Anyways, the train ride was gorgeous. I saw more waterfalls in probably 10 minutes of that trip than I’d ever seen in my life.
It was nothing short of incredible.
After the wonderfully beautiful train ride, I ended up in Oslo at around 10:00 pm. I went to my hostel to check in – the cheapest one that was relatively close to the train station – and the people working it were very friendly. The hostel itself, however, wasn’t anything special. I went up to my room, linens in hand (you had to pay extra for sheets, which were required), and went to my bed (every person in the room is assigned a bed), only to find a couple sleeping in my bed, and the woman flipped me off because I turned my light on to see what was in my bed. So I headed to reception, and they ended up giving me a new room, and apologized profusely and said they’d talk to the woman about it.
Anyways, the new room was alright – no issues – and I passed out. It was nice to get some actual sleep in a bed (and to SHOWER in the morning!).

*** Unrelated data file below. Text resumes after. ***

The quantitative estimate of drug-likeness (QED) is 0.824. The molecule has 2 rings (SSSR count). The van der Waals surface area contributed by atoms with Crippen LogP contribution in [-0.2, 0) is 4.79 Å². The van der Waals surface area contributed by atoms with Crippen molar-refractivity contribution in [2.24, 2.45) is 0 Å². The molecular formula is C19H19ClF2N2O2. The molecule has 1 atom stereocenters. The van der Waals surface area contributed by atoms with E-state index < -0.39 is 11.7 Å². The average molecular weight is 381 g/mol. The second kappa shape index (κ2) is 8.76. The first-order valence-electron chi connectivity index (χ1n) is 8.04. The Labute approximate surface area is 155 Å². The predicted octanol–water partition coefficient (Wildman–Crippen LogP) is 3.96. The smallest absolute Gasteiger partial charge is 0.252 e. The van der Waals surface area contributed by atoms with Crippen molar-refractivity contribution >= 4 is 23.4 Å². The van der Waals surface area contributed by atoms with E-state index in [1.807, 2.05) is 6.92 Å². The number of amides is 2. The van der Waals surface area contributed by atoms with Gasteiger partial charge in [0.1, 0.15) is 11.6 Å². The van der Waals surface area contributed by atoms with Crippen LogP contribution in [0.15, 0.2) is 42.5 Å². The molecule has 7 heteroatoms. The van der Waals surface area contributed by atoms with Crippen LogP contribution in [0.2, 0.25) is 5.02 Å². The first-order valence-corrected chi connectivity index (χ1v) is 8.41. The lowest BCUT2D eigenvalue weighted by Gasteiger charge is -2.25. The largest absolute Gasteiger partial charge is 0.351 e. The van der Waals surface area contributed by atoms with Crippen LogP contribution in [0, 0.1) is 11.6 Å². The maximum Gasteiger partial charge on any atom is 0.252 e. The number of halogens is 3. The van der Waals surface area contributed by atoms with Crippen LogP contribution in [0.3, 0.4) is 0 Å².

In the morning, I checked out of my hostel fairly early to explore Oslo.
I started out the day by first somewhat wandering aimlessly. I saw signs posted to check out certain landmarks, so I followed them. That led to me first going up to the old Norwegian fortresses, which overlooked the bay:
Up at the fortress, I ate lunch. I was the only person there, and it was incredibly quiet and peaceful – not a great meal, but a fantastic view of the city and the bay. Also, this is what I meant by my meal was nothing special – literally just bread, sausages, and cheese – pretty gross actually, but it was cheap, and it was food. This is what I ate the ENTIRE weekend:
From there, I headed down to the City Hall, which is very close to the Nobel Peace Center. Unfortunately, I didn’t go in, because it was sorta expensive to get in.
From there, I headed more downtown, to the government district.
If you remember, Oslo was the site of a bombing in 2011 by a white supremacist, xenophobic, ultra-nationalist terrorist. He blew up a van rigged with explosives next to the Prime Minister’s Office, killing 8 people, before heading to Utøya, where he launched a second attack, targeting teenagers who were the children of liberal politicians. As I walked through the government sector, I passed an abandoned bus stop and a newspaper panel, which I found interesting and inspected further. Turns out its last use was on 22 July 2011 (the day of the attack) and they decided to keep the shattered newspaper stand – along with the bus stop – completely untouched. The newspaper panel was directly across the street from the van bomb (hence the shattered glass), and the bus stop was behind the Office of the Prime Minister.